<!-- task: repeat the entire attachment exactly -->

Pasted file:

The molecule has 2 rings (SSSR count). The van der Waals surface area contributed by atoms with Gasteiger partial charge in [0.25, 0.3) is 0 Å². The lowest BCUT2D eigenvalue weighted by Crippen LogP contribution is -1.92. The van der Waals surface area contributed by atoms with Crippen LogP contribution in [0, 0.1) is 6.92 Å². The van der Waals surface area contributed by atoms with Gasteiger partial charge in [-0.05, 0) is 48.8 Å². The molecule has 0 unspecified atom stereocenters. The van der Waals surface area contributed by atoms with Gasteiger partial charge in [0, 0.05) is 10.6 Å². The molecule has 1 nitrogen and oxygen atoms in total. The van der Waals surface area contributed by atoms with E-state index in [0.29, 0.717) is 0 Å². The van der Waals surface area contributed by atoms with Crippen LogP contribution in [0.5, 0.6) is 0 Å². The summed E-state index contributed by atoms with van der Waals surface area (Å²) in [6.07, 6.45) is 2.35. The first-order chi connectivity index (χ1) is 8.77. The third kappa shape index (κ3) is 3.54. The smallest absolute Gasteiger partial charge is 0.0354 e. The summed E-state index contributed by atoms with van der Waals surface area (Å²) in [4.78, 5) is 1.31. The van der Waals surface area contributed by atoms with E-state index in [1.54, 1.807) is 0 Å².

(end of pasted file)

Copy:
The molecule has 2 rings (SSSR count). The van der Waals surface area contributed by atoms with Gasteiger partial charge in [0.25, 0.3) is 0 Å². The lowest BCUT2D eigenvalue weighted by Crippen LogP contribution is -1.92. The van der Waals surface area contributed by atoms with Crippen LogP contribution in [0, 0.1) is 6.92 Å². The van der Waals surface area contributed by atoms with Gasteiger partial charge in [-0.05, 0) is 48.8 Å². The molecule has 0 unspecified atom stereocenters. The van der Waals surface area contributed by atoms with Gasteiger partial charge in [0, 0.05) is 10.6 Å². The molecule has 1 nitrogen and oxygen atoms in total. The van der Waals surface area contributed by atoms with E-state index in [0.29, 0.717) is 0 Å². The van der Waals surface area contributed by atoms with Crippen LogP contribution in [0.5, 0.6) is 0 Å². The summed E-state index contributed by atoms with van der Waals surface area (Å²) in [6.07, 6.45) is 2.35. The first-order chi connectivity index (χ1) is 8.77. The third kappa shape index (κ3) is 3.54. The smallest absolute Gasteiger partial charge is 0.0354 e. The summed E-state index contributed by atoms with van der Waals surface area (Å²) in [4.78, 5) is 1.31. The van der Waals surface area contributed by atoms with E-state index in [1.54, 1.807) is 0 Å².